Glibc configure options in unstable

Jeremy Utley jeremy at
Fri Sep 10 06:41:26 PDT 2004

On Fri, 10 Sep 2004 14:32:53 +0100 (BST)
Kev Buckley <k.buckley at> wrote:

> > This has been mentioned before, but in the unstable branch of the
> > book, 
> > the text is not being actively kept in line with the commands. 
> > Unstable 
> > is meant to be a playground, and as such, may be broken at any time
> > as 
> > we experiment.  We try to keep breakage down to a minimum, but it
> > does 
> > occur.  
> I think the answer that is being looked for here is to the question:
> do you always break it in the same way though ?
> To put that another way, should one trust the commands, or the text,
> where the differ, when playing with a given unstable version ?
> I would guess the commands but it would be just a guess.
> Presumably, as with much of software development, you type some
> commands and, if they are found to work, you add those to the unstable
> book and you "document" later, no ? 

Exactly.  When development is working properly, the commands are worked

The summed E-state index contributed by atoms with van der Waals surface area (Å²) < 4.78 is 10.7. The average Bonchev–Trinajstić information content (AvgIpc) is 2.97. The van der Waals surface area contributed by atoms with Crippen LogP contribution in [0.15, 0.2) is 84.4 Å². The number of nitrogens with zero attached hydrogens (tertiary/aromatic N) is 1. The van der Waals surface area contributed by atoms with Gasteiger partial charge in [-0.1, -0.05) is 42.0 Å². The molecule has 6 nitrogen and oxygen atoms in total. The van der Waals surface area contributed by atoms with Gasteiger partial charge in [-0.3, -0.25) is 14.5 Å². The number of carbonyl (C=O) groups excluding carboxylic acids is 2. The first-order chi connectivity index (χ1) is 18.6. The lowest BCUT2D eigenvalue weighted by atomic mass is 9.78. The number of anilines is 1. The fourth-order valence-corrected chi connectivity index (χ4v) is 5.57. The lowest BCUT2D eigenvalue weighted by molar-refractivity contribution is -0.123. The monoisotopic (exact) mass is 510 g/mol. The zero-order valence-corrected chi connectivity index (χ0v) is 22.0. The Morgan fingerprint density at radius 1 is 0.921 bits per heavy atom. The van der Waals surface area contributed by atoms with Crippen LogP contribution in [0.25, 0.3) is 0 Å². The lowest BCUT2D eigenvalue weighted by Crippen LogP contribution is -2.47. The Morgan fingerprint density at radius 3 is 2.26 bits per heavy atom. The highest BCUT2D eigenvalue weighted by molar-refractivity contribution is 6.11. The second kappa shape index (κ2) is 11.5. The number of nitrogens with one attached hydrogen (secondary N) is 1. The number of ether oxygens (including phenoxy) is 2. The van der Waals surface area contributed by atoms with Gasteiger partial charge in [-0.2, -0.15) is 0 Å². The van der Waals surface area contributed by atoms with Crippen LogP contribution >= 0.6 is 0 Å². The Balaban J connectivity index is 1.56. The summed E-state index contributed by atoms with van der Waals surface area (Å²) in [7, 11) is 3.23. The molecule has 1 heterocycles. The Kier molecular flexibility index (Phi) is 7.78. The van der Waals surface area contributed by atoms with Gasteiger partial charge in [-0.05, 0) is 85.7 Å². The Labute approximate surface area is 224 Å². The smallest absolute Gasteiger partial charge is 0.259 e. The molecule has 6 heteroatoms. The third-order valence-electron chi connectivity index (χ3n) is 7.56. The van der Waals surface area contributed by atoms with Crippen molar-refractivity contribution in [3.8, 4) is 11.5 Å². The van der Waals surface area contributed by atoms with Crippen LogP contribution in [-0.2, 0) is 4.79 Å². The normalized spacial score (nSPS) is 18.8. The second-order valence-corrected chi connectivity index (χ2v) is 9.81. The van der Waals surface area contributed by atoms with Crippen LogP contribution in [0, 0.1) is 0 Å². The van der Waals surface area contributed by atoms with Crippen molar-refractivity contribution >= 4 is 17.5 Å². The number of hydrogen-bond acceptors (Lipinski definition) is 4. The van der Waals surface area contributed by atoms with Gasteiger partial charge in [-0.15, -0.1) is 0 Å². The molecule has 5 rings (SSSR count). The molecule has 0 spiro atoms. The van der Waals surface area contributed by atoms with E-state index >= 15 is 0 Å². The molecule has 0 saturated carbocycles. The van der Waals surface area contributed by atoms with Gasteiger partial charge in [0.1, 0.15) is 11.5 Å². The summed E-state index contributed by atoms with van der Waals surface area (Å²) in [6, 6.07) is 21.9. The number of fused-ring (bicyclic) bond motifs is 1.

out in the Unstable branch of LFS, and the documentation would be added
in when those commands migrate into testing.  There are sometimes cases
where something may actually end up in testing first, such as a patch,
or a new package upgrade, but these are the exceptions.  So, to answer
your question, in a given Unstable book, the commands will be what we
are actively testing on, even when the text is out of sync.

What may eventually happen is that the text will for the most part be
stripped from Unstable, leaving only the commands.  Unstable is meant
for those who are already experienced, those who can and will monitor
the development lists (-dev and -hackers) to learn about the new things
that are happening.



More information about the lfs-dev mailing list